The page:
President Joe Biden’s choice to head the Bureau of Alcohol, Tobacco and Firearms, David Chipman, got a rough welcome Wednesday from Senate Republicans at a confirmation hearing, where he defended previous statements about guns and pushed back against a social media disinformation campaign.
“Buckle your seatbelt. You want to be the head of the ATF, hang on tight. They’re coming after you, buddy,” Sen. Dick Durbin, D-Ill., told Chipman at the beginning of the Senate Judiciary Committee hearing. “It’s going to be rough at times.”
The ATF is tasked with enforcing existing gun laws, and leadership of the agency has become a political hot potato — the Senate’s only managed to confirm one director for the agency in the past 15 years, who served under former President Barack Obama.
Chipman spent more than two decades with the ATF before going to work with Giffords, a group that advocates for stricter gun laws that is named for its founder, Gabby Giffords, a former lawmaker who was shot at a constituent event.
Chipman pushed back against a right-wing social media campaign that accused him of participating in the deadly ATF raid of a cult compound in Waco, Texas in 1993. The disinformation campaign included a picture, supposedly of Chipman, posing in front of the smoldering rubble of the Branch Davidian compound with a gun.
“This is not me,” Chipman said of the picture, and whoever the person is in the picture, “it’s not an ATF agent.”
Chipman said he was sent to Waco in May of 1993 — a month after the end of the deadly siege — to join the investigation into what went wrong. “One of the reasons I was selected is because I had no involvement in the actual case that was being examined,” Chipman said.
As he was testifying, reports started coming in of a mass shooting at a San Jose rail yard. At least eight people were killed.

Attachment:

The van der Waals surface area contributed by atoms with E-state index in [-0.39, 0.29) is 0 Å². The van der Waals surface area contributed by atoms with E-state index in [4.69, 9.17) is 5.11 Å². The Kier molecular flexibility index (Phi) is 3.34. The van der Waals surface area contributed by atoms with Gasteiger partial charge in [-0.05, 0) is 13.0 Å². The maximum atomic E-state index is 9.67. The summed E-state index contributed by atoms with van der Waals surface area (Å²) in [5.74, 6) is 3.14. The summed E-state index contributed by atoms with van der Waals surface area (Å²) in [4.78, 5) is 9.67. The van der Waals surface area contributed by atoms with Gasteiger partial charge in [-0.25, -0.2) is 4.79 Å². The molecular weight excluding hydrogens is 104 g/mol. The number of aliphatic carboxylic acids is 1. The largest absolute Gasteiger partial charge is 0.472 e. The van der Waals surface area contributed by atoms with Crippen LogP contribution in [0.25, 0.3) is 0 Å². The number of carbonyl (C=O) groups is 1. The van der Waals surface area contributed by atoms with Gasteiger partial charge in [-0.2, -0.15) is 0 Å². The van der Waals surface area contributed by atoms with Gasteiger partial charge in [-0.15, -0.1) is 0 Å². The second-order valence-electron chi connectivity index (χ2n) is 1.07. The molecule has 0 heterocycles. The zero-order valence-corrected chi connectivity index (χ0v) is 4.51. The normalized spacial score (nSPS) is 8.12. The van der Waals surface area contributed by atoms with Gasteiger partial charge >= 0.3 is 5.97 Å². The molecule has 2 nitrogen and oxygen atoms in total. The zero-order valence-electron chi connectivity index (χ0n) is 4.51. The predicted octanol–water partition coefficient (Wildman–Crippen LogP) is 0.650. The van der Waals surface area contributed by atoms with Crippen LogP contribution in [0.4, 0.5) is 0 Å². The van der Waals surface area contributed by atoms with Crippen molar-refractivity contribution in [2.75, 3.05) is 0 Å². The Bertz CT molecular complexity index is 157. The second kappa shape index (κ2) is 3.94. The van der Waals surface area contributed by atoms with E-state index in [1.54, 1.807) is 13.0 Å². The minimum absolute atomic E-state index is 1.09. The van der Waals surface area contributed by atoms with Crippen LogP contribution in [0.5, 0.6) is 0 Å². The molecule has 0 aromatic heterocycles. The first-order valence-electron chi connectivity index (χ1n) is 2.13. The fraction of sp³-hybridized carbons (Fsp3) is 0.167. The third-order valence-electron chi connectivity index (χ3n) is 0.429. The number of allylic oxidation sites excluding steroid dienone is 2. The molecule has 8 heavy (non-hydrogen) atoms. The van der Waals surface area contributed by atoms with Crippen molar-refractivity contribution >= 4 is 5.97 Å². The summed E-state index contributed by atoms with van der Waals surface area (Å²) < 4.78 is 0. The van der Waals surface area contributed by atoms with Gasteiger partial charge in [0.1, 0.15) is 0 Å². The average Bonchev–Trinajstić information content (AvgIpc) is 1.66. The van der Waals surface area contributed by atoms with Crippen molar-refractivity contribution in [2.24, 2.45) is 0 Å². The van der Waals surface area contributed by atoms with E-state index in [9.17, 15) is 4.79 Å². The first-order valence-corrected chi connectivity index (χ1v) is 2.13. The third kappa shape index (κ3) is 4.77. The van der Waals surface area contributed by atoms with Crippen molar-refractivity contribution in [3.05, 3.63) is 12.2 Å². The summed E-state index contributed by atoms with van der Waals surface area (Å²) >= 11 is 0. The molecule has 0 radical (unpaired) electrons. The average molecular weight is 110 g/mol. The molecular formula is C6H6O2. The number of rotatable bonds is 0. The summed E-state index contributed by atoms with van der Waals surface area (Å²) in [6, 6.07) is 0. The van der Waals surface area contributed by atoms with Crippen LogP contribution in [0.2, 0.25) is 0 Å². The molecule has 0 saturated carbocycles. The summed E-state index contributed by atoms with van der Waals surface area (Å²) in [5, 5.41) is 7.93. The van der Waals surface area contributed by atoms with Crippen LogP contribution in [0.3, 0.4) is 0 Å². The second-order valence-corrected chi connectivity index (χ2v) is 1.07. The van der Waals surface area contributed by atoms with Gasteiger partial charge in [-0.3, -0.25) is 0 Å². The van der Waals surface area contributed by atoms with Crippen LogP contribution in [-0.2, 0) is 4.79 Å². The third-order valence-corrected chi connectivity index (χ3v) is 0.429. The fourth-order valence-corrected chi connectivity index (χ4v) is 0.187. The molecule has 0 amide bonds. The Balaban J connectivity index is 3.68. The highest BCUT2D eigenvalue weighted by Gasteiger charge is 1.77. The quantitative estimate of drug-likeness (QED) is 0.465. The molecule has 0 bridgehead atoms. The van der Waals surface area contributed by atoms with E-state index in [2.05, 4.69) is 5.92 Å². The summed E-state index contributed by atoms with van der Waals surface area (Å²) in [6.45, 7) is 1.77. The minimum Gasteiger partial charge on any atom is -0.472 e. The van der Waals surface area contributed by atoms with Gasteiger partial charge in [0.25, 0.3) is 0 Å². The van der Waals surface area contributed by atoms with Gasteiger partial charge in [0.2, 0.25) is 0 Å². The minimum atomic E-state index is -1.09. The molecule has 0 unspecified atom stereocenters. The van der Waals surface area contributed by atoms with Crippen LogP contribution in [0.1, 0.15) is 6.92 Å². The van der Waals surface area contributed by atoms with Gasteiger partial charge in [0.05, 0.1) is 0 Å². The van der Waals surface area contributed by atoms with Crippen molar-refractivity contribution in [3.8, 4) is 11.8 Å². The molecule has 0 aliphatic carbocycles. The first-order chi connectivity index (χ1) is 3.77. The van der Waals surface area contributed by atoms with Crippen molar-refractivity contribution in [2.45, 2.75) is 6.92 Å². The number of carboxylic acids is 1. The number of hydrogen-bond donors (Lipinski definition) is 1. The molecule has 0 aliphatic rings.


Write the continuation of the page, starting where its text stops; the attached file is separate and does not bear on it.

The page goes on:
“I’m sorry to hear that news. I wasn’t aware of that. If I’m confirmed as ATF director, one of our priorities at ATF will be focusing on gun-trafficking, the unlawful transfer of legal guns to criminals, and perhaps in this case, a crime like this could be prevented,” Chipman said when asked about the violence.
Republicans on the committee focused on Chipman’s work on gun control, and suggested it was disqualifying.
“Many see putting a committed gun control proponent like David Chipman in charge of ATF is like putting a tobacco executive in charge of the Department of Health and Human Services, or antifa in charge of the Portland police department,” said the committee’s ranking member, Sen. Chuck Grassley, R-Iowa.
Sen. Mike Lee pressed Chipman on comments he’d made opposing legislation that would loosen regulations for silencers for firearms, which the Utah Republican had sponsored. “You said, ‘The only people that benefit from this bill are gun lobbyists and criminals,'” Lee recounted.
“There are legitimate reasons someone might want to protect their hearing,” Lee said.
Sen. Ted Cruz, R-Texas, focused on remarks Chipman had made supporting a ban on AR-15s, a measure that Biden has also called for.
“The AR-15 is one of, if not the, most popular rifles in America,” Cruz said. “Your public position is you want to ban AR-15s, is that correct?”
“I support a ban,” Chipman said, but “if I’m confirmed, I would simply enforce the laws on the books right now. There is no such ban on those guns.”
Sen. Tom Cotton, R-Ark., made clear after the hearing that he would oppose Chipman’s nomination, referring to him as “Joe Biden’s gun-grabbing nominee for the ATF.” “This is the last person who should be given any power,” Cotton tweeted.
The Senate is split 50-50 between the two political parities. Democrats could confirm Chipman without any Republican support if they remain united, with Vice President Kamala Harris casting a tie breaking vote.